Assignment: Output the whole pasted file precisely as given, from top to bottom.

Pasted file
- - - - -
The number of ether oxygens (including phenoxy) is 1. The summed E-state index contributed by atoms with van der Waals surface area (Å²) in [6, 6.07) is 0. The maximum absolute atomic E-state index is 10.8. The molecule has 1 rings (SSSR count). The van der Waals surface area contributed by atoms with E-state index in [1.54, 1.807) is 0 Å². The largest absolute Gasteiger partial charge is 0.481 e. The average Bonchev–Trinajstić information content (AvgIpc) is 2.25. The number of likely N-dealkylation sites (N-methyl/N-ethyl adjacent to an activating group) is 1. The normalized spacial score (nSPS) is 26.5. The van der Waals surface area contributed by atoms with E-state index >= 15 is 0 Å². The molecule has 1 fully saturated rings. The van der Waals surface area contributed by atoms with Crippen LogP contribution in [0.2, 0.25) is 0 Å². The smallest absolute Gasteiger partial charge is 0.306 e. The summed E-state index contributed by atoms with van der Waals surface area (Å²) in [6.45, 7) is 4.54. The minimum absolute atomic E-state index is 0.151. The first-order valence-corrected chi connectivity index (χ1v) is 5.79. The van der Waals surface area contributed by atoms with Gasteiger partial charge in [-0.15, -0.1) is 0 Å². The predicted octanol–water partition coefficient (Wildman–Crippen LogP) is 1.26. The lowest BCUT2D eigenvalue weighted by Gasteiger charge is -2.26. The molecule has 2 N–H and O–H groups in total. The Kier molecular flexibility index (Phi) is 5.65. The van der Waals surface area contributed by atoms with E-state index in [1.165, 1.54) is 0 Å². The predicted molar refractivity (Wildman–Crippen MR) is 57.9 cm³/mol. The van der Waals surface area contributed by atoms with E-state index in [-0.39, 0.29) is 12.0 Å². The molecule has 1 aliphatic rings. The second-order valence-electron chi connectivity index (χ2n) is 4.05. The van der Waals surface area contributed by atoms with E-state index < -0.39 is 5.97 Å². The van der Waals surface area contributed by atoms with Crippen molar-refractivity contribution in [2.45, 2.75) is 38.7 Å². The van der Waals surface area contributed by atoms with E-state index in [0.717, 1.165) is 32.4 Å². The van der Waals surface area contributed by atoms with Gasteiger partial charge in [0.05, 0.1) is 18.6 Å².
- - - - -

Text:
The number of ether oxygens (including phenoxy) is 1. The summed E-state index contributed by atoms with van der Waals surface area (Å²) in [6, 6.07) is 0. The maximum absolute atomic E-state index is 10.8. The molecule has 1 rings (SSSR count). The van der Waals surface area contributed by atoms with E-state index in [1.54, 1.807) is 0 Å². The largest absolute Gasteiger partial charge is 0.481 e. The average Bonchev–Trinajstić information content (AvgIpc) is 2.25. The number of likely N-dealkylation sites (N-methyl/N-ethyl adjacent to an activating group) is 1. The normalized spacial score (nSPS) is 26.5. The van der Waals surface area contributed by atoms with E-state index >= 15 is 0 Å². The molecule has 1 fully saturated rings. The van der Waals surface area contributed by atoms with Crippen LogP contribution in [0.2, 0.25) is 0 Å². The smallest absolute Gasteiger partial charge is 0.306 e. The summed E-state index contributed by atoms with van der Waals surface area (Å²) in [6.45, 7) is 4.54. The minimum absolute atomic E-state index is 0.151. The first-order valence-corrected chi connectivity index (χ1v) is 5.79. The van der Waals surface area contributed by atoms with Gasteiger partial charge in [-0.15, -0.1) is 0 Å². The predicted octanol–water partition coefficient (Wildman–Crippen LogP) is 1.26. The lowest BCUT2D eigenvalue weighted by Gasteiger charge is -2.26. The molecule has 2 N–H and O–H groups in total. The Kier molecular flexibility index (Phi) is 5.65. The van der Waals surface area contributed by atoms with E-state index in [1.165, 1.54) is 0 Å². The predicted molar refractivity (Wildman–Crippen MR) is 57.9 cm³/mol. The van der Waals surface area contributed by atoms with E-state index in [-0.39, 0.29) is 12.0 Å². The molecule has 1 aliphatic rings. The second-order valence-electron chi connectivity index (χ2n) is 4.05. The van der Waals surface area contributed by atoms with E-state index < -0.39 is 5.97 Å². The van der Waals surface area contributed by atoms with Crippen molar-refractivity contribution in [2.45, 2.75) is 38.7 Å². The van der Waals surface area contributed by atoms with E-state index in [0.717, 1.165) is 32.4 Å². The van der Waals surface area contributed by atoms with Gasteiger partial charge in [0.05, 0.1) is 18.6 Å².